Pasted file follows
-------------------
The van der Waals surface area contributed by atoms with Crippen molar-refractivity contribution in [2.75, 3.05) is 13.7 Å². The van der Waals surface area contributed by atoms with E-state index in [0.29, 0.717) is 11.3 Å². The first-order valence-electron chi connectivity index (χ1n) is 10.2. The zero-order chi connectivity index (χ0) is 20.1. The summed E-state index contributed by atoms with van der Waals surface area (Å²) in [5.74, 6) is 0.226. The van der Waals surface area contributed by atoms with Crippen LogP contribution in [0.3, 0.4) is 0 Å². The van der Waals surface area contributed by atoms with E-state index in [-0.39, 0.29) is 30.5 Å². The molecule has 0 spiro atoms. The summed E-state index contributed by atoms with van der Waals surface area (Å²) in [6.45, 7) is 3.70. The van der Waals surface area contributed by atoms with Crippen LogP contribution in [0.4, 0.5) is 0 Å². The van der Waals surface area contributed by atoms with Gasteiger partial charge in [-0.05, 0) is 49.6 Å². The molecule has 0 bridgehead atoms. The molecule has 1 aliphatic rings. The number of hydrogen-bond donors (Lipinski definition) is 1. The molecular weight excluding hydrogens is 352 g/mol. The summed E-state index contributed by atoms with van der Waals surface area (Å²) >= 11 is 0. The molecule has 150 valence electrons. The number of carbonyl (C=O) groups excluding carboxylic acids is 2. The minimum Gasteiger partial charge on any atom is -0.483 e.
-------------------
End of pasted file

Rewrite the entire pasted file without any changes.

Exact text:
The van der Waals surface area contributed by atoms with Crippen molar-refractivity contribution in [2.75, 3.05) is 13.7 Å². The van der Waals surface area contributed by atoms with E-state index in [0.29, 0.717) is 11.3 Å². The first-order valence-electron chi connectivity index (χ1n) is 10.2. The zero-order chi connectivity index (χ0) is 20.1. The summed E-state index contributed by atoms with van der Waals surface area (Å²) in [5.74, 6) is 0.226. The van der Waals surface area contributed by atoms with Crippen LogP contribution in [0.3, 0.4) is 0 Å². The van der Waals surface area contributed by atoms with E-state index in [-0.39, 0.29) is 30.5 Å². The molecule has 0 spiro atoms. The summed E-state index contributed by atoms with van der Waals surface area (Å²) in [6.45, 7) is 3.70. The van der Waals surface area contributed by atoms with Crippen LogP contribution in [0.4, 0.5) is 0 Å². The van der Waals surface area contributed by atoms with Gasteiger partial charge in [-0.05, 0) is 49.6 Å². The molecule has 0 bridgehead atoms. The molecule has 1 aliphatic rings. The number of hydrogen-bond donors (Lipinski definition) is 1. The molecular weight excluding hydrogens is 352 g/mol. The summed E-state index contributed by atoms with van der Waals surface area (Å²) >= 11 is 0. The molecule has 150 valence electrons. The number of carbonyl (C=O) groups excluding carboxylic acids is 2. The minimum Gasteiger partial charge on any atom is -0.483 e.